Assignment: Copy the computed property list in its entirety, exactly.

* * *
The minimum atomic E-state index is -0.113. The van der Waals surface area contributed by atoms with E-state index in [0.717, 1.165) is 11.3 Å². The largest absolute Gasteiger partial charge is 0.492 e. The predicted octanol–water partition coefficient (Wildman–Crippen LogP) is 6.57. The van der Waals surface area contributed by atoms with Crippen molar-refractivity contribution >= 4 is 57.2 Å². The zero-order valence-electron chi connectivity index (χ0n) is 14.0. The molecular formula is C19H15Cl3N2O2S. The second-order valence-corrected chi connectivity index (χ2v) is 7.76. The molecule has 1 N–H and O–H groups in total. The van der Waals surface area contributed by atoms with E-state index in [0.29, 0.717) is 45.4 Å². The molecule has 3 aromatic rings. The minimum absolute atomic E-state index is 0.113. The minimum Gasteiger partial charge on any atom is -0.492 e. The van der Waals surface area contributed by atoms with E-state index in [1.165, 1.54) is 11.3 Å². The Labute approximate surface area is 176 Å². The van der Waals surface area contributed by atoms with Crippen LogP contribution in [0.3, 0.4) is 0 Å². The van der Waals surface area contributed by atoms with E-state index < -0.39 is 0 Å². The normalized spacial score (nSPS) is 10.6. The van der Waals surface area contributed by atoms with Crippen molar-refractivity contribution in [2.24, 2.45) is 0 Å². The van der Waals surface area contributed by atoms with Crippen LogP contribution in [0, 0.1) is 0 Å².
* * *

The minimum atomic E-state index is -0.113. The van der Waals surface area contributed by atoms with E-state index in [0.717, 1.165) is 11.3 Å². The largest absolute Gasteiger partial charge is 0.492 e. The predicted octanol–water partition coefficient (Wildman–Crippen LogP) is 6.57. The van der Waals surface area contributed by atoms with Crippen molar-refractivity contribution >= 4 is 57.2 Å². The zero-order valence-electron chi connectivity index (χ0n) is 14.0. The molecular formula is C19H15Cl3N2O2S. The second-order valence-corrected chi connectivity index (χ2v) is 7.76. The molecule has 1 N–H and O–H groups in total. The van der Waals surface area contributed by atoms with E-state index in [0.29, 0.717) is 45.4 Å². The molecule has 3 aromatic rings. The minimum absolute atomic E-state index is 0.113. The minimum Gasteiger partial charge on any atom is -0.492 e. The van der Waals surface area contributed by atoms with E-state index in [1.165, 1.54) is 11.3 Å². The Labute approximate surface area is 176 Å². The van der Waals surface area contributed by atoms with Crippen LogP contribution in [0.3, 0.4) is 0 Å². The van der Waals surface area contributed by atoms with E-state index < -0.39 is 0 Å². The normalized spacial score (nSPS) is 10.6. The van der Waals surface area contributed by atoms with Crippen molar-refractivity contribution in [2.24, 2.45) is 0 Å². The van der Waals surface area contributed by atoms with Crippen LogP contribution in [0, 0.1) is 0 Å².